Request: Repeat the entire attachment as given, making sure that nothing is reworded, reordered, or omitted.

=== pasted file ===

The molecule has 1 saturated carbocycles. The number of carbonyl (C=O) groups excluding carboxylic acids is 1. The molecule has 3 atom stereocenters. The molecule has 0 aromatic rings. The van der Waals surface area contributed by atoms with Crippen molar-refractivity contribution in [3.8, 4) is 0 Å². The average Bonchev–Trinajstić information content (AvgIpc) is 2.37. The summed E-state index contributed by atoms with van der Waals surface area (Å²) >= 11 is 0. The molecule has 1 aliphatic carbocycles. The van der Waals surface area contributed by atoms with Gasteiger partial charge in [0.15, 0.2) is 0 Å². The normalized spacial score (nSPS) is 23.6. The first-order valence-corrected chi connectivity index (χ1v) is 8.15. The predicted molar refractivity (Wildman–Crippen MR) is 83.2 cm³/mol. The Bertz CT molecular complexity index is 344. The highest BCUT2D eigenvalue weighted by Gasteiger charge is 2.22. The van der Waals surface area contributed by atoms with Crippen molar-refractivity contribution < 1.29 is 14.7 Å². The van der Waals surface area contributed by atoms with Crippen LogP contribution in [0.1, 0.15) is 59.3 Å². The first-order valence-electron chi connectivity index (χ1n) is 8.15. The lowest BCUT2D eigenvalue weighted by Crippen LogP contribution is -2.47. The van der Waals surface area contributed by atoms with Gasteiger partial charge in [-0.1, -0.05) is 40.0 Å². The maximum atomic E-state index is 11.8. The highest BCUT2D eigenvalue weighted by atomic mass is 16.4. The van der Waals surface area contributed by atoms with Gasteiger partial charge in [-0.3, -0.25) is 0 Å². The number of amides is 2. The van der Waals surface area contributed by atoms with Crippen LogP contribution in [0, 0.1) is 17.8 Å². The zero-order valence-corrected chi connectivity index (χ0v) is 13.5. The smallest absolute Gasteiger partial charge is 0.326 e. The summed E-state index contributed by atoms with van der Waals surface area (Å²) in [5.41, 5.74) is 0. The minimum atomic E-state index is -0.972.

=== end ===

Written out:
The molecule has 1 saturated carbocycles. The number of carbonyl (C=O) groups excluding carboxylic acids is 1. The molecule has 3 atom stereocenters. The molecule has 0 aromatic rings. The van der Waals surface area contributed by atoms with Crippen molar-refractivity contribution in [3.8, 4) is 0 Å². The average Bonchev–Trinajstić information content (AvgIpc) is 2.37. The summed E-state index contributed by atoms with van der Waals surface area (Å²) >= 11 is 0. The molecule has 1 aliphatic carbocycles. The van der Waals surface area contributed by atoms with Gasteiger partial charge in [0.15, 0.2) is 0 Å². The normalized spacial score (nSPS) is 23.6. The first-order valence-corrected chi connectivity index (χ1v) is 8.15. The predicted molar refractivity (Wildman–Crippen MR) is 83.2 cm³/mol. The Bertz CT molecular complexity index is 344. The highest BCUT2D eigenvalue weighted by Gasteiger charge is 2.22. The van der Waals surface area contributed by atoms with Crippen molar-refractivity contribution < 1.29 is 14.7 Å². The van der Waals surface area contributed by atoms with Crippen LogP contribution in [0.1, 0.15) is 59.3 Å². The first-order valence-electron chi connectivity index (χ1n) is 8.15. The lowest BCUT2D eigenvalue weighted by Crippen LogP contribution is -2.47. The van der Waals surface area contributed by atoms with Gasteiger partial charge in [-0.1, -0.05) is 40.0 Å². The maximum atomic E-state index is 11.8. The highest BCUT2D eigenvalue weighted by atomic mass is 16.4. The van der Waals surface area contributed by atoms with Gasteiger partial charge in [-0.3, -0.25) is 0 Å². The number of amides is 2. The van der Waals surface area contributed by atoms with Crippen LogP contribution in [0, 0.1) is 17.8 Å². The zero-order valence-corrected chi connectivity index (χ0v) is 13.5. The smallest absolute Gasteiger partial charge is 0.326 e. The summed E-state index contributed by atoms with van der Waals surface area (Å²) in [5.41, 5.74) is 0. The minimum atomic E-state index is -0.972.